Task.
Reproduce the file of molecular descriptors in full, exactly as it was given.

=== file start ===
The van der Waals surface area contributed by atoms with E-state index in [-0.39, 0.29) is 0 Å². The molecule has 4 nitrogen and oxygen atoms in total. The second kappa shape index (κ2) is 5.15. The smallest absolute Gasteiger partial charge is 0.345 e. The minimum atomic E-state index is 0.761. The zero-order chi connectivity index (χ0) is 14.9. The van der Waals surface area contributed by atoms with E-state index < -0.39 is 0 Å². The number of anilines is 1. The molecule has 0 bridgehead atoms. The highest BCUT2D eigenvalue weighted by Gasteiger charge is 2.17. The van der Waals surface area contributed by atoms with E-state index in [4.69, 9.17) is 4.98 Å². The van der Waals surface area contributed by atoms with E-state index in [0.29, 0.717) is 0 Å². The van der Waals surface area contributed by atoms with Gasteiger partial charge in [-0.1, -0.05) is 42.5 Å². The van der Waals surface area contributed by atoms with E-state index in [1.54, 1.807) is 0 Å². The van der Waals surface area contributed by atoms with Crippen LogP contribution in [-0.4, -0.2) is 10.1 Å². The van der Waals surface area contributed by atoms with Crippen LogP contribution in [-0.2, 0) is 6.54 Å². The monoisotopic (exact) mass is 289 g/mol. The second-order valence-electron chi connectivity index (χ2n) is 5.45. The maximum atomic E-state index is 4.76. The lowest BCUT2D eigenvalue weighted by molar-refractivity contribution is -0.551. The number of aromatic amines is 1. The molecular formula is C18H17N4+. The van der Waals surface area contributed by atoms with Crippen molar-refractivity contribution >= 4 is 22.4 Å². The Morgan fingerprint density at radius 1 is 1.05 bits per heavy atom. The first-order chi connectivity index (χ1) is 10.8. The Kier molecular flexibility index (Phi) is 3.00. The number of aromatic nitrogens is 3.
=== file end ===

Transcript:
The van der Waals surface area contributed by atoms with E-state index in [-0.39, 0.29) is 0 Å². The molecule has 4 nitrogen and oxygen atoms in total. The second kappa shape index (κ2) is 5.15. The smallest absolute Gasteiger partial charge is 0.345 e. The minimum atomic E-state index is 0.761. The zero-order chi connectivity index (χ0) is 14.9. The van der Waals surface area contributed by atoms with E-state index < -0.39 is 0 Å². The number of anilines is 1. The molecule has 0 bridgehead atoms. The highest BCUT2D eigenvalue weighted by Gasteiger charge is 2.17. The van der Waals surface area contributed by atoms with E-state index in [4.69, 9.17) is 4.98 Å². The van der Waals surface area contributed by atoms with E-state index in [0.29, 0.717) is 0 Å². The van der Waals surface area contributed by atoms with Gasteiger partial charge in [-0.1, -0.05) is 42.5 Å². The van der Waals surface area contributed by atoms with E-state index in [1.54, 1.807) is 0 Å². The van der Waals surface area contributed by atoms with Crippen LogP contribution in [-0.4, -0.2) is 10.1 Å². The van der Waals surface area contributed by atoms with Crippen LogP contribution in [-0.2, 0) is 6.54 Å². The monoisotopic (exact) mass is 289 g/mol. The second-order valence-electron chi connectivity index (χ2n) is 5.45. The maximum atomic E-state index is 4.76. The lowest BCUT2D eigenvalue weighted by molar-refractivity contribution is -0.551. The number of aromatic amines is 1. The molecular formula is C18H17N4+. The van der Waals surface area contributed by atoms with Crippen molar-refractivity contribution >= 4 is 22.4 Å². The Morgan fingerprint density at radius 1 is 1.05 bits per heavy atom. The first-order chi connectivity index (χ1) is 10.8. The Kier molecular flexibility index (Phi) is 3.00. The number of aromatic nitrogens is 3.